The Persistence of Advertising Culture: Commerce and Consumers in Multi-Ethnic Galicia, 1911-1921
Burks, Drew Patrick
University of Kansas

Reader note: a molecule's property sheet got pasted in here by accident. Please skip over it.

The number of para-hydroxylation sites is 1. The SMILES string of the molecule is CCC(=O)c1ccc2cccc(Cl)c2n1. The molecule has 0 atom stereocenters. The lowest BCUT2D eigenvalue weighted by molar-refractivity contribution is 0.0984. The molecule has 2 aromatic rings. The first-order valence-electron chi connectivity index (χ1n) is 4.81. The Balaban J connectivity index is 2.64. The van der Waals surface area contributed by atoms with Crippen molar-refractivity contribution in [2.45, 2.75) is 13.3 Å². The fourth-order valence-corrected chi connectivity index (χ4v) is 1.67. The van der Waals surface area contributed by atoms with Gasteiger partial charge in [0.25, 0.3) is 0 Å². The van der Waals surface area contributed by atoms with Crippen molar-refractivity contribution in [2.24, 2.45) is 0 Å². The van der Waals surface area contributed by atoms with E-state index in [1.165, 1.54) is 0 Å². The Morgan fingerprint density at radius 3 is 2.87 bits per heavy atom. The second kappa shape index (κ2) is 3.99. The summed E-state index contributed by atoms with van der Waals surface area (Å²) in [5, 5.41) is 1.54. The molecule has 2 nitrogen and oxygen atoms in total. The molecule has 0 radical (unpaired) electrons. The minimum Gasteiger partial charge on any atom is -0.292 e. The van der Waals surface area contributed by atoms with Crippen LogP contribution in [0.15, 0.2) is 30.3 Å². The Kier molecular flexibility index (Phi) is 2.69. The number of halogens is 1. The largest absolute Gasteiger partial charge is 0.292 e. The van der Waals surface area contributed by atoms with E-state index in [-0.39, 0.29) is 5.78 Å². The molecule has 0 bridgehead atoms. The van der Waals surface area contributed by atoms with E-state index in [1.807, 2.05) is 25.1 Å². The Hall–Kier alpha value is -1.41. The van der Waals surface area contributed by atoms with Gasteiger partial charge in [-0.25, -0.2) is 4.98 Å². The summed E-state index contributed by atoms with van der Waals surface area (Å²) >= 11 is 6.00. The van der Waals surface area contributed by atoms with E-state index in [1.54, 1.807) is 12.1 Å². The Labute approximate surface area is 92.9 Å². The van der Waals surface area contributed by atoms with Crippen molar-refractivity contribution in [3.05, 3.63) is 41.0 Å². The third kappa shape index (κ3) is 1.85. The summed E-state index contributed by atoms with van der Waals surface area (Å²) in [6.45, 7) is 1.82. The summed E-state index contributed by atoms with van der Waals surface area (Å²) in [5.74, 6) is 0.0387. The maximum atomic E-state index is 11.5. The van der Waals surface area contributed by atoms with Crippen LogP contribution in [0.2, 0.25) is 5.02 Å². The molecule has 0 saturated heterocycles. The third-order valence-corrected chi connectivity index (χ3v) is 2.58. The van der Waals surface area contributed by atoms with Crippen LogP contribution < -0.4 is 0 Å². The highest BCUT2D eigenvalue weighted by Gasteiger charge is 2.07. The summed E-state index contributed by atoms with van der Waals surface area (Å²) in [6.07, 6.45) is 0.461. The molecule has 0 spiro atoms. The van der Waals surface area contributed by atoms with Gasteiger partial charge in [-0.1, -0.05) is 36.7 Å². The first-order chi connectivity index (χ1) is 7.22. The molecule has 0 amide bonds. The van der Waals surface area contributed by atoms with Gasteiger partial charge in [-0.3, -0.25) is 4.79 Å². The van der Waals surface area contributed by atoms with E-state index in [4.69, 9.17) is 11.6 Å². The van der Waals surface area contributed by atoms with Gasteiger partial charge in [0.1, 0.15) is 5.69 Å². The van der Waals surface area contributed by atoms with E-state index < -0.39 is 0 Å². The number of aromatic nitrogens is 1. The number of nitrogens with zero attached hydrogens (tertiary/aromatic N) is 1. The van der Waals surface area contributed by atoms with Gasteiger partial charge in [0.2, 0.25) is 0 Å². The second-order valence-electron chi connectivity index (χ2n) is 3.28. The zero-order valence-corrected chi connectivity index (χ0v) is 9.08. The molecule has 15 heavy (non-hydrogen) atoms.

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Despite tremendous change and instability during the second decade of the twentieth century due to modernization, war, and political reconfiguration, some elements of everyday life in Cracow and Lemberg maintained a remarkable measure of superficial resilience. This study explores the resilience of newspaper advertising culture despite the violence and turmoil experienced during and after the First World War. It seeks to explain the ways in which advertising proved adaptable and the ways that it subtly, but significantly, changed. Both newspaper culture and advertising as a mode of social communication survived the war years and the unstable years in the early interwar period. This is a testament to their integral nature in the character of the modern cities of Cracow and Lemberg. The system of newspaper advertising had been in place for over a decade before the war broke out; and the level of its usage in the immediate years preceding the war is evidence of its familiarity, utility, and acceptance among the populations of Cracow and Lemberg. Though some areas of modern life suffered lapses that seemed to arrest the effects and benefits of modernization, newspaper advertising survived the war because it was an established part of urban culture prior to this period, and because it was able to adapt to the needs of advertisers during times of conflict. Further, as a reflection of the urban culture in Cracow and Lemberg, advertising as a mode of social communication serves as a lens to highlight changes in class and gender dynamics during the period from 1911 to 1921.
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